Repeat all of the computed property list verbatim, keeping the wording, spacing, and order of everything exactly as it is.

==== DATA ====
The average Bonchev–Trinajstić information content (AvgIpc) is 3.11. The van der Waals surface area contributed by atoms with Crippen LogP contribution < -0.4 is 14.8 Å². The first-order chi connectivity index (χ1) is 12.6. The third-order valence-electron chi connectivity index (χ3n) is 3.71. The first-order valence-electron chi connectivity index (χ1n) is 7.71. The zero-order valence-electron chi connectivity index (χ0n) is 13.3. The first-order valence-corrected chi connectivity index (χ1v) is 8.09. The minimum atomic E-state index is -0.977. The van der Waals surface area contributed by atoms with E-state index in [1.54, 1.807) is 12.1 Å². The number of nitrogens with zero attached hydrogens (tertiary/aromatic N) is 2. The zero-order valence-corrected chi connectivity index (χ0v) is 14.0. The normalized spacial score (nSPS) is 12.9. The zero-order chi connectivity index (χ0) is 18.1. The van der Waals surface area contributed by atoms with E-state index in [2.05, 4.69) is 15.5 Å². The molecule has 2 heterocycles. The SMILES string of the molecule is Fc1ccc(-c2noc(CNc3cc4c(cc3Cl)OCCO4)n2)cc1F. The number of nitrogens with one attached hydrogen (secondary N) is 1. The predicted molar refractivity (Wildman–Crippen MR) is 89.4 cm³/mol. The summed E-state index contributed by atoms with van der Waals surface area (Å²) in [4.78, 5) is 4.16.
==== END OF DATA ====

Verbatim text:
The average Bonchev–Trinajstić information content (AvgIpc) is 3.11. The van der Waals surface area contributed by atoms with Crippen LogP contribution < -0.4 is 14.8 Å². The first-order chi connectivity index (χ1) is 12.6. The third-order valence-electron chi connectivity index (χ3n) is 3.71. The first-order valence-electron chi connectivity index (χ1n) is 7.71. The zero-order valence-electron chi connectivity index (χ0n) is 13.3. The first-order valence-corrected chi connectivity index (χ1v) is 8.09. The minimum atomic E-state index is -0.977. The van der Waals surface area contributed by atoms with E-state index in [1.54, 1.807) is 12.1 Å². The number of nitrogens with zero attached hydrogens (tertiary/aromatic N) is 2. The zero-order valence-corrected chi connectivity index (χ0v) is 14.0. The normalized spacial score (nSPS) is 12.9. The zero-order chi connectivity index (χ0) is 18.1. The van der Waals surface area contributed by atoms with E-state index in [2.05, 4.69) is 15.5 Å². The molecule has 2 heterocycles. The SMILES string of the molecule is Fc1ccc(-c2noc(CNc3cc4c(cc3Cl)OCCO4)n2)cc1F. The number of nitrogens with one attached hydrogen (secondary N) is 1. The predicted molar refractivity (Wildman–Crippen MR) is 89.4 cm³/mol. The summed E-state index contributed by atoms with van der Waals surface area (Å²) in [4.78, 5) is 4.16.